So this weekend I particpated in the annual Bidvest Unity Walk, a 10km fun run/walk occuring in Cape Town, Durban and Johannesburg. The event is organised by the Bidvest Group, in association with the Quadriplegic and Paraplegic Association of South Africa (QASA), and aims to donate wheelchairs for those who cant walk themselves. So why not get out of bed a bit earlier, put on your walking/running shoes and make a difference.
After a week of very cold and wet weather in the Mother City, I was not very amped to get up on Sunday morning early, drive to Bellville, and wait in the cold to start walking. I am a runner, I dont really dig walking. Its takes far to long to not cover a lot of distance. Lank ineffectual manner of getting from point A to point B in my opinion. But I got up, got dressed, and got ready for the day.
I should mention that the walk is the Bidvest Unity Walk is already the largest charity walk for one corporate group, which is quite an impressive feat. So when I arrived at the starting line at the Bellville Velodrome, the number of people was quite impressive to see.
The music was pumping, the MC was getting the “athletes” in the zone, and people were losing their friends in the crowd. And we’re off!
As the crowds of people wound past Tyger Valley shopping centre, the motorists started getting a bit annoyed, having most of their driving surface covered with padestrians and traffic officials siding with them. That being said, I was very impressed with the organisation of the traffic officials and the local authorities. There was minimal traffic build up, one lane was always kept clear of people, and they were always visiable and attentive. I don’t normally give many compliments to traffic cops, preferring to rather avoid and not letting myself get seen, but this day was well done. Bravo!
I was nice that Bidvest had the initiative primarily for their staff, but allowing guests to join them in the fun. My girlfriend works as a Client Liaison Officer at Land Rover N1 City, part of the Bidvest group, and organised me my guest pass. It was nice to see how the diverse companies within the group came together to walk for a common cause, not walking necessarily as employees of a massive company, but rather as people looking to make a difference. They weren’t forced there (I dont think), but rather chose to be there to support a great initiative.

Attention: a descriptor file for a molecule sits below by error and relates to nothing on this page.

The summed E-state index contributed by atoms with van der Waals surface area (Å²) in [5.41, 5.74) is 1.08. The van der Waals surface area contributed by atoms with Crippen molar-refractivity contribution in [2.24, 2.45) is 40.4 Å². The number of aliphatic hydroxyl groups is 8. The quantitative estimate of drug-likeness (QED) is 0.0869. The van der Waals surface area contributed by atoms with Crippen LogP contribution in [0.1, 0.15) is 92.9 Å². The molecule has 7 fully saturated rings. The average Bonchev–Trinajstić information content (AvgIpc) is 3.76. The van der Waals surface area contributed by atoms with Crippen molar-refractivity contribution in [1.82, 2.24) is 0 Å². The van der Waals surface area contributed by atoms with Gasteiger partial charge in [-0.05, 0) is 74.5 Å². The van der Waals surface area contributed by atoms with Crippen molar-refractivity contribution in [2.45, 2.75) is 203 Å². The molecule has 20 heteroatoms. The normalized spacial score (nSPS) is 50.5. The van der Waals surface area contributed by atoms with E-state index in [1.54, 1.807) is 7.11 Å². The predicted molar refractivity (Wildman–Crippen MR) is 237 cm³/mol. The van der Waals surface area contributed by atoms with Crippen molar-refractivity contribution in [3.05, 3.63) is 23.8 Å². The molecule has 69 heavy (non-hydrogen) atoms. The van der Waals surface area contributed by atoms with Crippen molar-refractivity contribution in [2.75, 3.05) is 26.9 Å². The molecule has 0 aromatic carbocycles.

Based on the MC’s estimate of numbers, around 50,000 people participated across the country in the walk. With a wheelchair being donated for every 75 walkers that participated, the figure should be around 670 wheelchairs… Quite an impressive feat! Although the final figure is not yet confirmed, anything around that figure would be fantastic.
The only bit of criticism that I have regarding the walk and the organisation is the following scenario that we experienced, along with a number of other people, just after the walk.
Our domestic worker managed to through away our race numbers, printed on a piece of paper, which meant that my girlfriend (as a Bidvest Employee) could not enter the raffle for many different prizes, and I could not enter the area where the post-walk food was provided as I did not have a “Guest” paper. I was extremely frustrated that simply by losing a piece of paper (which you have to baby-sit for a while) you miss out on so much post-race activity. Surely its simple enough to have one or two people at the entrance of the Velodrome, holding an iPad or similar device, who are able to verify whether you are worthy of entering. It should have been regarded as a reasonably possible risk which should perhaps have had some kind of back-up plan. And to enter the raffle… one small printer that can quickly print a lost ticket if you either lost yours during the week building up to the event, or if yours fell off while you were walking.
That is the only thing that I would suggest to make the walk better, but all-in-all, a great day on the road. I am definitely keen to do it again, get some exercise and make a difference. Well done Bidvest!